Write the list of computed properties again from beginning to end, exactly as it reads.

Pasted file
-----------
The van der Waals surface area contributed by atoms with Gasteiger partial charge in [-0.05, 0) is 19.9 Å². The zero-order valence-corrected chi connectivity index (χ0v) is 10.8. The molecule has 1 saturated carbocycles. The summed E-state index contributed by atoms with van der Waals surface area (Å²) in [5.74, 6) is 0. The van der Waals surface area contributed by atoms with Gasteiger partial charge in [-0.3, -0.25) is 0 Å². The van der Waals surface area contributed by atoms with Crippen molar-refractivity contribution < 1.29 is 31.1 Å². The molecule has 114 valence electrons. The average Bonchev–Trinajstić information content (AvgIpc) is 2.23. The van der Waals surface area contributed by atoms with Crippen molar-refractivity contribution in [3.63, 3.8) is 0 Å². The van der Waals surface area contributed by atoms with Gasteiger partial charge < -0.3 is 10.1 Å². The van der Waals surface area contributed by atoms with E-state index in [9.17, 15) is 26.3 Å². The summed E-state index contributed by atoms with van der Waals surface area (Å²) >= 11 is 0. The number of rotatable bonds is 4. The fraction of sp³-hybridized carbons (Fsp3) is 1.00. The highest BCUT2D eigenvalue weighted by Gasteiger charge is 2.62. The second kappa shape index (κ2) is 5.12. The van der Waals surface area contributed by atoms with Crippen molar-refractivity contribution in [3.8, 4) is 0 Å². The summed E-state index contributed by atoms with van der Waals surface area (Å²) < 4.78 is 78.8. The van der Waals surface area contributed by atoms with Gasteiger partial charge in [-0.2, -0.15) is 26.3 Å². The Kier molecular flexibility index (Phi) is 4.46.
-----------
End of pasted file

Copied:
The van der Waals surface area contributed by atoms with Gasteiger partial charge in [-0.05, 0) is 19.9 Å². The zero-order valence-corrected chi connectivity index (χ0v) is 10.8. The molecule has 1 saturated carbocycles. The summed E-state index contributed by atoms with van der Waals surface area (Å²) in [5.74, 6) is 0. The van der Waals surface area contributed by atoms with Gasteiger partial charge in [-0.3, -0.25) is 0 Å². The van der Waals surface area contributed by atoms with Crippen molar-refractivity contribution < 1.29 is 31.1 Å². The molecule has 114 valence electrons. The average Bonchev–Trinajstić information content (AvgIpc) is 2.23. The van der Waals surface area contributed by atoms with Crippen molar-refractivity contribution in [3.63, 3.8) is 0 Å². The van der Waals surface area contributed by atoms with Gasteiger partial charge < -0.3 is 10.1 Å². The van der Waals surface area contributed by atoms with E-state index in [9.17, 15) is 26.3 Å². The summed E-state index contributed by atoms with van der Waals surface area (Å²) >= 11 is 0. The number of rotatable bonds is 4. The fraction of sp³-hybridized carbons (Fsp3) is 1.00. The highest BCUT2D eigenvalue weighted by Gasteiger charge is 2.62. The second kappa shape index (κ2) is 5.12. The van der Waals surface area contributed by atoms with Crippen molar-refractivity contribution in [3.8, 4) is 0 Å². The summed E-state index contributed by atoms with van der Waals surface area (Å²) < 4.78 is 78.8. The van der Waals surface area contributed by atoms with Gasteiger partial charge in [-0.2, -0.15) is 26.3 Å². The Kier molecular flexibility index (Phi) is 4.46.